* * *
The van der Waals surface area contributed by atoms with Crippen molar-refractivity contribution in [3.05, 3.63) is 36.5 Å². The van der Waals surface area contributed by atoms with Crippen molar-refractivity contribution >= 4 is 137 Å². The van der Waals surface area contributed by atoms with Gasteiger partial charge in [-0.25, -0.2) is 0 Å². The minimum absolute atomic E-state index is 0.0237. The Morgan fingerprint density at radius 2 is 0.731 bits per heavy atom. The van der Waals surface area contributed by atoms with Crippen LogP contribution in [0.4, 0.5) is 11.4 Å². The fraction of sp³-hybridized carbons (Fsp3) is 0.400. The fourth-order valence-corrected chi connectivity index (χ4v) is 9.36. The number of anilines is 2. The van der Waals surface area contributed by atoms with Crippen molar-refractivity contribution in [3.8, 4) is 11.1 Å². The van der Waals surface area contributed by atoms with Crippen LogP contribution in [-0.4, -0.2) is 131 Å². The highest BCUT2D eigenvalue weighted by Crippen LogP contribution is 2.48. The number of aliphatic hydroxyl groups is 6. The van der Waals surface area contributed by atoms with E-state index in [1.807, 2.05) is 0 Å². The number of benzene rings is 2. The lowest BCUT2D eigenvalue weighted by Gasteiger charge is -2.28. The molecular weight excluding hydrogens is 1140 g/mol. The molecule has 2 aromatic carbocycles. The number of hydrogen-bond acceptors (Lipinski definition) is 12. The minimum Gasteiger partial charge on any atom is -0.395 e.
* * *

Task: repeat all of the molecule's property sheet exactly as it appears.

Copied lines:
The van der Waals surface area contributed by atoms with Crippen molar-refractivity contribution in [3.05, 3.63) is 36.5 Å². The van der Waals surface area contributed by atoms with Crippen molar-refractivity contribution >= 4 is 137 Å². The van der Waals surface area contributed by atoms with Gasteiger partial charge in [-0.25, -0.2) is 0 Å². The minimum absolute atomic E-state index is 0.0237. The Morgan fingerprint density at radius 2 is 0.731 bits per heavy atom. The van der Waals surface area contributed by atoms with Crippen LogP contribution in [0.4, 0.5) is 11.4 Å². The fraction of sp³-hybridized carbons (Fsp3) is 0.400. The fourth-order valence-corrected chi connectivity index (χ4v) is 9.36. The number of anilines is 2. The van der Waals surface area contributed by atoms with Crippen molar-refractivity contribution in [3.8, 4) is 11.1 Å². The van der Waals surface area contributed by atoms with Crippen LogP contribution in [-0.4, -0.2) is 131 Å². The highest BCUT2D eigenvalue weighted by Crippen LogP contribution is 2.48. The number of aliphatic hydroxyl groups is 6. The van der Waals surface area contributed by atoms with E-state index in [1.807, 2.05) is 0 Å². The number of benzene rings is 2. The lowest BCUT2D eigenvalue weighted by Gasteiger charge is -2.28. The molecular weight excluding hydrogens is 1140 g/mol. The molecule has 2 aromatic carbocycles. The number of hydrogen-bond acceptors (Lipinski definition) is 12. The minimum Gasteiger partial charge on any atom is -0.395 e.